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The evidentiary onus of proving earning capacity

The evidentiary onus of proving earning capacity

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It is so easy to focus on the issue of liability when preparing to defend a claim for personal injury that the importance of obtaining the reliable (usually multi-disciplinary) expert evidence required to defend claims for lost earning capacity is often overlooked, despite economic loss often being the largest single head of damage claimed.

 

The result is often significant difficulty when attempting to negotiate an early settlement, or later in CARS or at trial when expert evidence to defend earning capacity is required.

The defendant bears the evidentiary onus of proving residual capacity to earn

While the Plaintiff bears the legal onus of proving loss of earning capacity the Defendant bears the evidentiary onus of establishing that there is a real residual earning capacity and it’s likely value.

“…it is not incumbent upon the injured plaintiff to prove what employment he or she ‘is not incapacitated from performing’. It is for a defendant which contends that the plaintiff has a residual earning capacity to adduce evidence of what the plaintiff is capable of doing and what jobs are open to such a person:” see: Raby v Bristow [2005] NSWCA 199 at [73]

 

“The real defendant [insurer] must have resources from which evidence can be produced to show what sort of employment is within the residual capacity of an injured litigant, and what sum it is likely to produce.  It has, in my view, an evidentiary burden requiring it to adduce material of this kind.” See Kallouf v Middis [2008] NSWCA 61 at [53] citing  Linsell v Robson [1976] 1 NSWLR 249 (at 254 – 255).

Factual elements

To meet that evidentiary burden the following factual elements must be proved:

  1. Residual physical and medical capacity to engage in work, and
  2. Residual psychological capacity to engage in work, and
  3. Restrictions required to allow the residual capacity to be safely exercised, and
  4. Vocational capacity, based on training, education and experience and the transferrable skills acquired which could be applied to other employment, and
  5. Real specific jobs which are shown to match the established residual capacities, restrictions and transferable skills, and
  6. Evidence of the existence of those specific real jobs in the relevant labour market, and
  7. Evidence of earnings.

Proving the factual elements

Proving the factual elements is a multidisciplinary exercise that, depending on the nature of the claim, may involve a number of expert consultants and the careful integration of the following:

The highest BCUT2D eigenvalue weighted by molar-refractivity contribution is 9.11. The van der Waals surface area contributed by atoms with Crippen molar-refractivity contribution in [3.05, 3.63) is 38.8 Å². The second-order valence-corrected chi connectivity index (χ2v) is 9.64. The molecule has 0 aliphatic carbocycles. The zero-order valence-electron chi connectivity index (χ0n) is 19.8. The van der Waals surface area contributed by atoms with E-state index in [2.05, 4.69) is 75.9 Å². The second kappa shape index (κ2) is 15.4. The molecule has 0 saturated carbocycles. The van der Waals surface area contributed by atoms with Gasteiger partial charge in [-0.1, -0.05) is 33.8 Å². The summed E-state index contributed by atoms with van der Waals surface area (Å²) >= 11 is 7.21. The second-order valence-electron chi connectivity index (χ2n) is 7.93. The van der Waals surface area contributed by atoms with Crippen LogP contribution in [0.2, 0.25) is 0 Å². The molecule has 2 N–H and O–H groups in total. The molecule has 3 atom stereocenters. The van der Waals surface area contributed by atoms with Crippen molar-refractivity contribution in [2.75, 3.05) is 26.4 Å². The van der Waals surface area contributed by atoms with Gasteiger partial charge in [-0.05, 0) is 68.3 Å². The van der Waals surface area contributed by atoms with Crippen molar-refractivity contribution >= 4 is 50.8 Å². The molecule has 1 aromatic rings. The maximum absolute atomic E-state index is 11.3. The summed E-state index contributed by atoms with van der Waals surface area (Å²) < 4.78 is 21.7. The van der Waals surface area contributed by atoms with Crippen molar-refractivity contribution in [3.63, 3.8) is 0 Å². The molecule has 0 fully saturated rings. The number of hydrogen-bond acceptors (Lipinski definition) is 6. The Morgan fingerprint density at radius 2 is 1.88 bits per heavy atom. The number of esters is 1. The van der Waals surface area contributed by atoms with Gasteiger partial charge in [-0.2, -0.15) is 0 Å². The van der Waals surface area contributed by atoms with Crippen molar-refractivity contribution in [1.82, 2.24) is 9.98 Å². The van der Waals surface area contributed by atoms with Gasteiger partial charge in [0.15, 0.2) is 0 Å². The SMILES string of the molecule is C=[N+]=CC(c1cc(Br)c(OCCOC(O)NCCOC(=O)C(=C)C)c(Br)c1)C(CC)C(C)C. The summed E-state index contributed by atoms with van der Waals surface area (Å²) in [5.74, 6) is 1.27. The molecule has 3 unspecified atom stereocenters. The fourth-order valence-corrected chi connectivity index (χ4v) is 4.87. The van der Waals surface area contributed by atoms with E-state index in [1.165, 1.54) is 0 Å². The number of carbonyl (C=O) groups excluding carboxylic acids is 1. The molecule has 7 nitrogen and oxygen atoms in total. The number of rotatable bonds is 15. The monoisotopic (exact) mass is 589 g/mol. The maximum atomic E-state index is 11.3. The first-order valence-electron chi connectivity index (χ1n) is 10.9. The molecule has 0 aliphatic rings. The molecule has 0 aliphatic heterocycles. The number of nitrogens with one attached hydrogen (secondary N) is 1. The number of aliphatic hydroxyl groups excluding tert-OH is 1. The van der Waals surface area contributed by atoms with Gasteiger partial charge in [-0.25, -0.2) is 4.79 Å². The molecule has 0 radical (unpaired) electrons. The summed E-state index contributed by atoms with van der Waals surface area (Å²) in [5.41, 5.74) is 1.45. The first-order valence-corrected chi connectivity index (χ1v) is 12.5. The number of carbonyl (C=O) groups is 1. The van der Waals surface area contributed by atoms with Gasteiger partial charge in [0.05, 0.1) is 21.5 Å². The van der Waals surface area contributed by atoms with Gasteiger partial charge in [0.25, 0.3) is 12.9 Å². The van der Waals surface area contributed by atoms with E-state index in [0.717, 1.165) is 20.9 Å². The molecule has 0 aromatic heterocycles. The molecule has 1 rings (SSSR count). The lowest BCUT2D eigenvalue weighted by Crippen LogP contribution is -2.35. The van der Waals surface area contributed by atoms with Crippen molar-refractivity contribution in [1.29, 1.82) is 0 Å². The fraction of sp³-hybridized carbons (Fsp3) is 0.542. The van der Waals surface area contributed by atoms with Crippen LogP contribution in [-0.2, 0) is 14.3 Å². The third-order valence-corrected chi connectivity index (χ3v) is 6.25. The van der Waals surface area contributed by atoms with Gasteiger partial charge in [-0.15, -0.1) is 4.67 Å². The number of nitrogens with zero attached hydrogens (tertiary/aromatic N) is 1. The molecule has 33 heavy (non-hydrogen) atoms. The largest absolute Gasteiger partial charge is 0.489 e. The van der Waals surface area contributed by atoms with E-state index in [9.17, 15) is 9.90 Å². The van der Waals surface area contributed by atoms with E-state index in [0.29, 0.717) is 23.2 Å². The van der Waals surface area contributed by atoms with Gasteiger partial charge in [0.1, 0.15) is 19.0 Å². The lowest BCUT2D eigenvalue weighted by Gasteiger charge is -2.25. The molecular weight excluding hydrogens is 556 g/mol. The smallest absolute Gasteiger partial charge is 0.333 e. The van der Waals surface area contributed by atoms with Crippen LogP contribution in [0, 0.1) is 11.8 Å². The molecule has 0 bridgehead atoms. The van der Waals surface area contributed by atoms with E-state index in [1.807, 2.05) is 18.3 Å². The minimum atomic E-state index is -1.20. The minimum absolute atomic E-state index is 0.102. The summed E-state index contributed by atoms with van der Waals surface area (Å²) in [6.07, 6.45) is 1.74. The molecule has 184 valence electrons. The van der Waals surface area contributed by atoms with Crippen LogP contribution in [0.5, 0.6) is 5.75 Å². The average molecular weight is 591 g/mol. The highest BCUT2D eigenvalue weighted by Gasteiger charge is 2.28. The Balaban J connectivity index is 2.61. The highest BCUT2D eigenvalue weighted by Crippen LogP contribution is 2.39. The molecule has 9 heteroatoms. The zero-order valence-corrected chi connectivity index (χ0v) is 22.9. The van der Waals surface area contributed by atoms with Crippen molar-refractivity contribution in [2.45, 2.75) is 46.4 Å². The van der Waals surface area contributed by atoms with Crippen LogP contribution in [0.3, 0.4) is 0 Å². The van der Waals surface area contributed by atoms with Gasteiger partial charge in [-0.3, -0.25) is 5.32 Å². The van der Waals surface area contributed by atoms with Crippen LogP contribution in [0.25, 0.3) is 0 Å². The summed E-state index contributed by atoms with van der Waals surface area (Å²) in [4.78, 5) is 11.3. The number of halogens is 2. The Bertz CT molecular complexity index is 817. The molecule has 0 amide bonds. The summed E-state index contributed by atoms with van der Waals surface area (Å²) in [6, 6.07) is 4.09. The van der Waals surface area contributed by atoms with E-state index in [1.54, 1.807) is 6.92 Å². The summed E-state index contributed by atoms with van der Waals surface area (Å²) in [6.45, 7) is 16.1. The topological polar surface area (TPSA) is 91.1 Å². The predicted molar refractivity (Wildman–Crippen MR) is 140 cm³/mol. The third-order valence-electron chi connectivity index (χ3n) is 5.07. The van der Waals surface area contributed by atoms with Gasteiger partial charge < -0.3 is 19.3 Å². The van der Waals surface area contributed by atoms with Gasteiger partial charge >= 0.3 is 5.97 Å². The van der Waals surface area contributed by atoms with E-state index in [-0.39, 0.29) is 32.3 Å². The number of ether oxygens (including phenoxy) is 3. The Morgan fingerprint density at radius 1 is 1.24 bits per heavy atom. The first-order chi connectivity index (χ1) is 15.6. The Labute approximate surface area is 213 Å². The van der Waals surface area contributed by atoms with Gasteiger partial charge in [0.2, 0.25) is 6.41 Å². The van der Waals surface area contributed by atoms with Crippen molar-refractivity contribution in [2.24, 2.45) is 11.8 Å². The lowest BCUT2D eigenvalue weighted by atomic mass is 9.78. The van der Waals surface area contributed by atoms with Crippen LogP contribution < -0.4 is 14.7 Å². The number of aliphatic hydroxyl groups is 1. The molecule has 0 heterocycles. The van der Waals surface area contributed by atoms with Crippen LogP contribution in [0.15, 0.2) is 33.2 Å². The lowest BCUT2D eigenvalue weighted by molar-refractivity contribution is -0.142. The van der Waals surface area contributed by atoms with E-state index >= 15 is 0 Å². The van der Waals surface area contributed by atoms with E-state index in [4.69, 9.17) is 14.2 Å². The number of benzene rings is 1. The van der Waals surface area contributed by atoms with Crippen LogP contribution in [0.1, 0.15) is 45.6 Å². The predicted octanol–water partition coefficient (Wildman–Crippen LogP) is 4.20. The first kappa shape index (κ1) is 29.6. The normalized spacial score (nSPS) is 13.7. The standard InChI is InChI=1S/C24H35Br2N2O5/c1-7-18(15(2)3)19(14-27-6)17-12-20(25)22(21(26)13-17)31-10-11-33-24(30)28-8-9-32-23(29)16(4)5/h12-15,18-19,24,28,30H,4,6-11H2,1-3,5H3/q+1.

• Assessments by occupational physicians of residual physical capacity to perform work relevant tasks
  • Assessments by psychiatrists and psychologists of residual psychological capacity to perform work relevant tasks
  • Assessments by vocational assessors of education, training, experience and transferrable work skills
  • Identification of work options that are suitable having regard to some or all of the above factors and potentially other factors including place of residence.
  • Assessments of labour market activity and earnings

 

Real and not hypothetical jobs and earnings

The authorities are also clear that the jobs, occupations and earnings a Defendant points to in meeting this evidentiary onus must be real jobs that the Plaintiff could obtain and not merely represent a hypothetical capacity.

For that reason the jobs must be clearly specified, shown to be consistent with the Plaintiff’s residual capacity, shown to exist and be available to the Plaintiff in the open and reasonably accessible labour market, and have evidence of earnings. 

A mere reference to a capacity for some unspecified “suitable sedentary duties” does not meet the evidentiary onus.

Failure to meet the onus and Buffers

As with any party who has and fails to meet an evidentiary onus, the consequences are usually an adverse decision on the issue, and the effective loss of any right of review either on Appeal or by way of administrative law review.

In many cases in which large “buffers” are awarded to the dismay of Defendants, the rights to effective review are lost because inadequate evidence was called on this issue.

Summary

With courts making large “buffer” awards for economic loss, it is more important than ever to ensure that you have reliable and sound expert evidence relevant to claims of loss of earning capacity. 

ECA has a long history of providing solicitors and their clients with assistance in identifying the types of evidence that may be helpful in assessing claims for loss of earning capacity. 

For full details of our earning capacity assessment services call 1300 72 34 71 or visit www.ecapacity.com.au

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The evidentiary onus of proving earning capacity
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